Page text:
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Question for Colorado Backcountry Skiers
Can the colorado backcountry, or backcountry in general, be enjoyed without a touring set up? Is there enough sidecountry or boot pack-able terrain in summit county to make the investment worth while? I plan on taking avy classes and skiing with more experienced bc skiers but I can't decide if the time invested would be worth it without a touring setup.
If we combined them and took the homosexuality of dumbledore and that massive staff of gandalf, we would have a force to be reckoned with - God
backpack - $100
shovel - $60
probe - $80
transciever - $400
skis - $700
bindings - $350
General extras to have in pack - $50-$200
Say $1800 to ski back country. Exchange bindings for AT bindings (guardian/duke) add $100. Add skins, $150. You are looking at $250 extra to have a touring set up versus a boot packing set up. Well worth it.
Kicking Horse Mountain Resort
Every thing on this list you can find used in Colorado for cheap. The only thing I wouldn't skimp on is Transceiver. Buy New and practice alot with it.
You could probably find this entire set up for less than $1000 easy.
Also hit up TGR website. I sure there is someone selling good used at gear.
I think it depends on what months you hope to. Because in/after May is when most people ski the steep lines. And by that time the snow is usually consolidated and easy enough to walk on the trails.
You probably don't need AT bindings and boots. There is some decent lift-accessed side country in most resorts that you can take the lift up, go out a gate and boot pack to the goods. This is my preferred method because I get to ski real alpine equipment which is still better than AT gear for downhill skiing. You can always go get started at the top of Loveland Pass. It's high and wind swept, so there is a lot of decent terrain that you can walk in your boots to.
However, don't think about doing that without a beacon, shovel and probe and more importantly, how to use them. If you are in Colorado, you should definitely take a avy course and get out of bounds. It's great exercise and you can find better terrain than in bounds.
Another good place is Berthoud Pass. The more you go to sidecountry areas, the more you will want to get further and higher, at which point you will probably want to get AT bindings and skins.
i have no idea what the snowpack is usually like in colorado but touring is 1000 times more enjoyable on a proper setup.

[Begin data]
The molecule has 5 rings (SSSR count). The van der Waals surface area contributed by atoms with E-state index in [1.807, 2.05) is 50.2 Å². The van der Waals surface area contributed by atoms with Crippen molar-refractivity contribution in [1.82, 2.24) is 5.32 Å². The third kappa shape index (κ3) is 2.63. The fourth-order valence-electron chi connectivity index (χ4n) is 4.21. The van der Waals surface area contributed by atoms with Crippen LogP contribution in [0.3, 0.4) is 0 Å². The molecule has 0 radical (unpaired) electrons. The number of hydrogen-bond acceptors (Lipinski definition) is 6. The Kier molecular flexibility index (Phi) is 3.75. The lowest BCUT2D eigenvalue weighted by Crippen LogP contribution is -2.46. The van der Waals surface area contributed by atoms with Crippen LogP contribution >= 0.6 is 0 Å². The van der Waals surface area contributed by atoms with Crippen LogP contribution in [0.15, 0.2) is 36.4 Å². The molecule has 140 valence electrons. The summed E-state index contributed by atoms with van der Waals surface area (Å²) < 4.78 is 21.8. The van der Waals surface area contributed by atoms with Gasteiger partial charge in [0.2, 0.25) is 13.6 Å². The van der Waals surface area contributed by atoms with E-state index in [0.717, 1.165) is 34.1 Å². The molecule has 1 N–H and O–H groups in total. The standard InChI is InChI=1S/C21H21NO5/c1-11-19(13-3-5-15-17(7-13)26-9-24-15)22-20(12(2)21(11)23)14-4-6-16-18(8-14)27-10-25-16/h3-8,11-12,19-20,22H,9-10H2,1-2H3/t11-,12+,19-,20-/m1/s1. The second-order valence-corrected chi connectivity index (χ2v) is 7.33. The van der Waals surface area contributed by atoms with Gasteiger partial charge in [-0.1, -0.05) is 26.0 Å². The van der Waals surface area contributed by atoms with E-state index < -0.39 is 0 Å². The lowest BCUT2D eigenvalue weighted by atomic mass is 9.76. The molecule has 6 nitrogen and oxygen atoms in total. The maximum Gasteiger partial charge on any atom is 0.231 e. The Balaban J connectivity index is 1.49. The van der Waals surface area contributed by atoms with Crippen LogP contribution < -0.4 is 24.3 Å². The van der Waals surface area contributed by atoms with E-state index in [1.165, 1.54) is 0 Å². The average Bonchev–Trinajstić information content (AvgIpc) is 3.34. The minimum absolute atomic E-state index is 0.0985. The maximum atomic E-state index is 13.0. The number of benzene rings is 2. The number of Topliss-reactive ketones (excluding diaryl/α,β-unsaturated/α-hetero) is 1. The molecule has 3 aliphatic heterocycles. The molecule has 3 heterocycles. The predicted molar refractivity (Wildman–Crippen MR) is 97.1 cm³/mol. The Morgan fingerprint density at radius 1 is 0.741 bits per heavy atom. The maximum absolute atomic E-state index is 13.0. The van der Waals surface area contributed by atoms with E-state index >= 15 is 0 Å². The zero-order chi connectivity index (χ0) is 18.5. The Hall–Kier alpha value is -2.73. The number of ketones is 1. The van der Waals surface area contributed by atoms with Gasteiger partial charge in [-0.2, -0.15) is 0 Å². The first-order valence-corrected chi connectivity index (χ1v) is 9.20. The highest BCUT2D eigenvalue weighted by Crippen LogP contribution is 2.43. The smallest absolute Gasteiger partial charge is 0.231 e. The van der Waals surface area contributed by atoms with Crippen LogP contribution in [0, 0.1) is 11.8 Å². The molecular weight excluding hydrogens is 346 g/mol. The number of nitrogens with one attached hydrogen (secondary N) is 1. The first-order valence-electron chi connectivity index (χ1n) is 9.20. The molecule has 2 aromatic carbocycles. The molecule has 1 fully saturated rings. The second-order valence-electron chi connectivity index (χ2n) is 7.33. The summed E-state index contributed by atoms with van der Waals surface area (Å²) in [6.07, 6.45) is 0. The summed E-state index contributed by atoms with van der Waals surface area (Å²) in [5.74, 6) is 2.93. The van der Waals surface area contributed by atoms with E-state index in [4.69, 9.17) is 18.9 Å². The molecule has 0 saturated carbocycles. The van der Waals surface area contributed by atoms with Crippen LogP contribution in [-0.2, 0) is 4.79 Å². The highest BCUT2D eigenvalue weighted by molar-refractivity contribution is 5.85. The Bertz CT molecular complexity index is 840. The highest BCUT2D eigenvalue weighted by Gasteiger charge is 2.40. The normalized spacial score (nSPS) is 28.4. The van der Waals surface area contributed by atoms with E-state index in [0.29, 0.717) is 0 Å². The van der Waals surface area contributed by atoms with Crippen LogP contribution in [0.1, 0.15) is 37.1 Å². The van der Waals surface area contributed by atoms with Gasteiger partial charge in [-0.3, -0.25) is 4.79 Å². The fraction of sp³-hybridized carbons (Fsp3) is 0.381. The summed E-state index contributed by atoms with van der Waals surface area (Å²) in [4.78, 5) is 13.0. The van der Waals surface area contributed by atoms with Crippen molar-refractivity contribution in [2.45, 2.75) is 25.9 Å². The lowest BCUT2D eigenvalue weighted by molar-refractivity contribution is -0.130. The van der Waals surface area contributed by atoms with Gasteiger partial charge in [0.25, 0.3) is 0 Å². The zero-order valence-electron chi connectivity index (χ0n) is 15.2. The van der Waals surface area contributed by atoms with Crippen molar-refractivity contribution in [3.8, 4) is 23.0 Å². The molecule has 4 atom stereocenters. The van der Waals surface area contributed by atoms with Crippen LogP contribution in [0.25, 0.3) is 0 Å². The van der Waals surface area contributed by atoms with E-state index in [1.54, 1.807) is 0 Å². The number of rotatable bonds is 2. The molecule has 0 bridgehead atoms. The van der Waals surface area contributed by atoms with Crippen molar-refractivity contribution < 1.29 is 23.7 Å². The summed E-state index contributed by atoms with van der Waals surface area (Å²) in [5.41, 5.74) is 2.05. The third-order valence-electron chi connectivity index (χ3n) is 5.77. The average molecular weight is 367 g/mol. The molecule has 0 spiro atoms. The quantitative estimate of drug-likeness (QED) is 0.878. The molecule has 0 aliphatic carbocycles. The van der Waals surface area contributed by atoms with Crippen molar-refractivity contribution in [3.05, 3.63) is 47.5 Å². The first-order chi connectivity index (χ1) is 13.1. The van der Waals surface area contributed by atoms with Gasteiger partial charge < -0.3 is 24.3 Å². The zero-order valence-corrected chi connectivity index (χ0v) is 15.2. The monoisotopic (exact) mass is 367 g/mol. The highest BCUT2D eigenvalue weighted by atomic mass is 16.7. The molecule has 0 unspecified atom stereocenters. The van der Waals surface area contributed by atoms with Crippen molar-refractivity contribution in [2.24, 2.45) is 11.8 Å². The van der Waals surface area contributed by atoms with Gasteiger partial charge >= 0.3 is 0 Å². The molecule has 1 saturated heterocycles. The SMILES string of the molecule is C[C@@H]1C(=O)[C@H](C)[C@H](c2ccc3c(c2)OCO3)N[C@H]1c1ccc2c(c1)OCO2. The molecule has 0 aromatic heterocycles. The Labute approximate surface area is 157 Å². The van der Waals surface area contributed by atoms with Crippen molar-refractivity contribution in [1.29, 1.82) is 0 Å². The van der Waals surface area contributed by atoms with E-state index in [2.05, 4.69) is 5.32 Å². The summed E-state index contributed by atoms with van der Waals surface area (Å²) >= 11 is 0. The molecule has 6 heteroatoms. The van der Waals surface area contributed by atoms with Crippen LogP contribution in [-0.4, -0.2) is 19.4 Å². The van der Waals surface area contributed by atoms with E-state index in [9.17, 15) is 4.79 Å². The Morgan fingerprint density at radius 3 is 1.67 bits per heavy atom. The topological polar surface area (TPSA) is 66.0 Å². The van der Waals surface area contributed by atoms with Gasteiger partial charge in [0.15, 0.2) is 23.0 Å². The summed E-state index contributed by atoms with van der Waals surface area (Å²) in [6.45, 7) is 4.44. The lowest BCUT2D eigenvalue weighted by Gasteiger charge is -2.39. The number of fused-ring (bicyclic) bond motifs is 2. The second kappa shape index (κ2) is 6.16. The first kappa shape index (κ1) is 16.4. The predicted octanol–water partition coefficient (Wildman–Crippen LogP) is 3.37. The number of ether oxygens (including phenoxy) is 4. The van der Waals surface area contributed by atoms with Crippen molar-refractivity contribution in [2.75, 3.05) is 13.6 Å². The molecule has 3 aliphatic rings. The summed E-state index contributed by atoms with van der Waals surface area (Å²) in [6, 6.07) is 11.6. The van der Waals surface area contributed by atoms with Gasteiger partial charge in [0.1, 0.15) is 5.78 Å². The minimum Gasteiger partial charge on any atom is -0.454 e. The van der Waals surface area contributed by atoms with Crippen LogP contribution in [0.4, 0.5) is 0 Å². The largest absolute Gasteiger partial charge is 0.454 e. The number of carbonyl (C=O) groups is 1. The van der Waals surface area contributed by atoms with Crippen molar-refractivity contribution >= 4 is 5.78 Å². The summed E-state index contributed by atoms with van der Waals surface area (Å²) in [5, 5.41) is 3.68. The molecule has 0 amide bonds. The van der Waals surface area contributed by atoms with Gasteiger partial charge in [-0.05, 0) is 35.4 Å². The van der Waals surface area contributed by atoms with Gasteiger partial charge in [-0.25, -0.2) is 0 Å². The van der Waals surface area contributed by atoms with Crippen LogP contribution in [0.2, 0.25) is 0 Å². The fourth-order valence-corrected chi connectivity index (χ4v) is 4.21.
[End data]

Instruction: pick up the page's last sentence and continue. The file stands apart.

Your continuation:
if you don't have the money or the interest to throw down on at boots and tech bindings you should at the least invest in some mfd plates and good skins.
if you haven't spent time on a touring setup i'd say go bootpack some sidecountry with your current gear and then rent a proper setup for a day just so you can see how much easier the right gear makes everything on the ascent. bootpacking is super tiring, and as the old saying goes a pound on your feet is ten on your back; even if you go with a heavier, resort focused setup you'll still be able to go much further, higher, and faster on skins then you'd ever be able to just bootpacking.
How much experience do you have on modern AT bindings?
Besides the extra parts that can potentially break, modern AT (non tech) bindings perform just as good as normal downhill bindings across the board. I haven't used a normal downhill binding in about 5 years besides on my park set up and I have full confidence in charging my hardest in all conditions.
Well I've owned Naxos, Dukes and now I have the AAAdrenalins. So to answer your question, I have a pretty decent amount of experience with modern AT bindings. You are correct that they have gotten much, much better in the last few years. however, nothing compares to my FKS downhill bindings that sit super flat to the ski with no heel slop. there are just fewer moving parts which equals complete power transfer from the boot to the binding to the ski.
Perhaps you are right. It's been years since I've skied on anything besides Dukes and Dynafit's so maybe I just forget what it's like on a pair of good downhill bindings. That being said, I don't think I've ever been skiing inbounds on my Dukes and disliked their performance.
Around these parts I see a lot of people skiing inbounds with a Dynafit set up. I think they are crazy - but I can't see myself switching back to a non AT set up in the foreseeable future. Well, I guess that's not entirely true, I've been following the progress of the CAST system and it does look like it could be a step in the right direction.
I think a lot of it depends on your terrain. I happen to have amazing sidecountry that I can access by a 15 minute boot pack. There are some fellows who will skin up instead of the bootpack, but I've found that it's a wash by the time they have to put their skins on and off. Other places don't have as much access to out of bounds terrain. If I was there, I would definitely use my skis with Adrenalins much more often, and if I only had one setup, it would be AT, instead of alpine.
You are correct that the AT bindings are getting very good though. I just like to be flat to the ski when I don't have to skin out to a zone.
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